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Int J Sports Med. 1989 Apr;10(2):118-23.

Effect of chronic endurance exercise on retention of dietary protein.

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Applied Physiology Research Laboratory, Kent State University, OH 44242.


On two separate occasions, five well-trained endurance runners (VO2max = 71 +/- 5 ml/kg/min; means +/- SD) consumed a meat-free diet for 6 days. For one trial the subjects consumed the recommended dietary allowance (RDA) of protein (REC-PRO = 0.86 +/- 0.23 g/kg body wt/day). Protein intake for the other trial was 1.7 times higher (HI-PRO = 1.49 +/- 0.29 g/kg body wt/day). Each subject followed his regular training program (12-16 km running/day), and on day 5 of each diet completed a treadmill run at a similar intensity and duration (75 min at 72% VO2max). Seventy-two hour urinary urea N loss (days 4, 5, and 6 of each diet) and day 5 exercise sweat urea N excretion were measured. Serum urea N and creatinine increased significantly during the treadmill run under both dietary conditions (P less than 0.05). No significances between diet differences were observed in sweat or urinary urea N excretion; however, excretion of both tended to be higher on the REC-PRO diet than on the HI-PRO diet. The differences in protein intake combined with the nitrogen excretion measures resulted in significant differences in estimated whole-body nitrogen retention between the two treatments. Nitrogen retention (means +/- SE) remained positive during the HI-PRO trial (2.41 +/- 1.99 g/day) but was significantly (P less than 0.005) reduced to -5.29 +/- 2.58 g/day during the REC-PRO trial. These results suggest that the current protein RDA may be inadequate for athletes engaging in chronic high-intensity endurance exercise. Future studies are needed to confirm this observation.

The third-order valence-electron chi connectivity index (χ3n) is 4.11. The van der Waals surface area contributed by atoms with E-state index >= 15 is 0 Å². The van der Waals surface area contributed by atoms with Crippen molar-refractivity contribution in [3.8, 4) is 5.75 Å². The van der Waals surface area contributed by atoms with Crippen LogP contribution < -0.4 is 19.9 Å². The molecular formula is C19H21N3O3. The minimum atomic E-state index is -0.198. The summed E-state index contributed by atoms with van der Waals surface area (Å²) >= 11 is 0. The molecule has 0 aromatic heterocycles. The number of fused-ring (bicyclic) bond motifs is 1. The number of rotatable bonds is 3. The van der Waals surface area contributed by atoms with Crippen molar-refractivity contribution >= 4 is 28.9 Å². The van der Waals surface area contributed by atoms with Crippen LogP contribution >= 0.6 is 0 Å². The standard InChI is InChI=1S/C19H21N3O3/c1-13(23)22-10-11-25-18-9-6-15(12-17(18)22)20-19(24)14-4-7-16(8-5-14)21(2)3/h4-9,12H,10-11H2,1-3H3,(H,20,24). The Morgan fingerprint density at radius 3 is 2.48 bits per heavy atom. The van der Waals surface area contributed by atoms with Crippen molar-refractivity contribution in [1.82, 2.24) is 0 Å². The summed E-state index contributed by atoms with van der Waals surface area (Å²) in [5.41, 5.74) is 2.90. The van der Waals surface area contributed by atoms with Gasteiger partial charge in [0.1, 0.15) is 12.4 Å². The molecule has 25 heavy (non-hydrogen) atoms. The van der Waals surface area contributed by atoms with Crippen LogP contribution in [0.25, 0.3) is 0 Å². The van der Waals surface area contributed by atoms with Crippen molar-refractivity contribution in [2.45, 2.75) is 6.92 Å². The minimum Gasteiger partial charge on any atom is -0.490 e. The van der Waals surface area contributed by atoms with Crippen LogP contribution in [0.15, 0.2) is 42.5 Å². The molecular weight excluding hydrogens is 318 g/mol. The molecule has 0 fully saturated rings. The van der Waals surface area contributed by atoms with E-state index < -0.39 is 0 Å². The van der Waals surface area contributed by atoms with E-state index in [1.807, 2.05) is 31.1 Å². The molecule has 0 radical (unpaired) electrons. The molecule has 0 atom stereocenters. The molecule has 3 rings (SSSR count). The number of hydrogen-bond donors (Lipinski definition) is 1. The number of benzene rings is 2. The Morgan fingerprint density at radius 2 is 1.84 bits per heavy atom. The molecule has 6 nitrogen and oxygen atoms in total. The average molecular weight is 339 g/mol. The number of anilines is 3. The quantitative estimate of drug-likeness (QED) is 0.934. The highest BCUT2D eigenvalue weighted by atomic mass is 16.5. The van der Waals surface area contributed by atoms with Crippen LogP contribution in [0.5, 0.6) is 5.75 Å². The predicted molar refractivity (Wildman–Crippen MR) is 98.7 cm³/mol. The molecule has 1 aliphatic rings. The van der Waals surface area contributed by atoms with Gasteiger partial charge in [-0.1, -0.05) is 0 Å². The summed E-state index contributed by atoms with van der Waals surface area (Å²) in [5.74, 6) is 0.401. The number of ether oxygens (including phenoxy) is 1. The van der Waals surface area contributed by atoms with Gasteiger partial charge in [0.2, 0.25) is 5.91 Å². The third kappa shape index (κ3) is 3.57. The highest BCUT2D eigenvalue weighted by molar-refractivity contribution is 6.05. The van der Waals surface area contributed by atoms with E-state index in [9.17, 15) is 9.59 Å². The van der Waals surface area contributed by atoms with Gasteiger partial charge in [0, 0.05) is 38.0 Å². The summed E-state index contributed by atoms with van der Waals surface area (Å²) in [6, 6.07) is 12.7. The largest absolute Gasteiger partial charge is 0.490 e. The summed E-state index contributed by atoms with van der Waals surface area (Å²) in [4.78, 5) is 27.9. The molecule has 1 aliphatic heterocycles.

[Indexed for MEDLINE]

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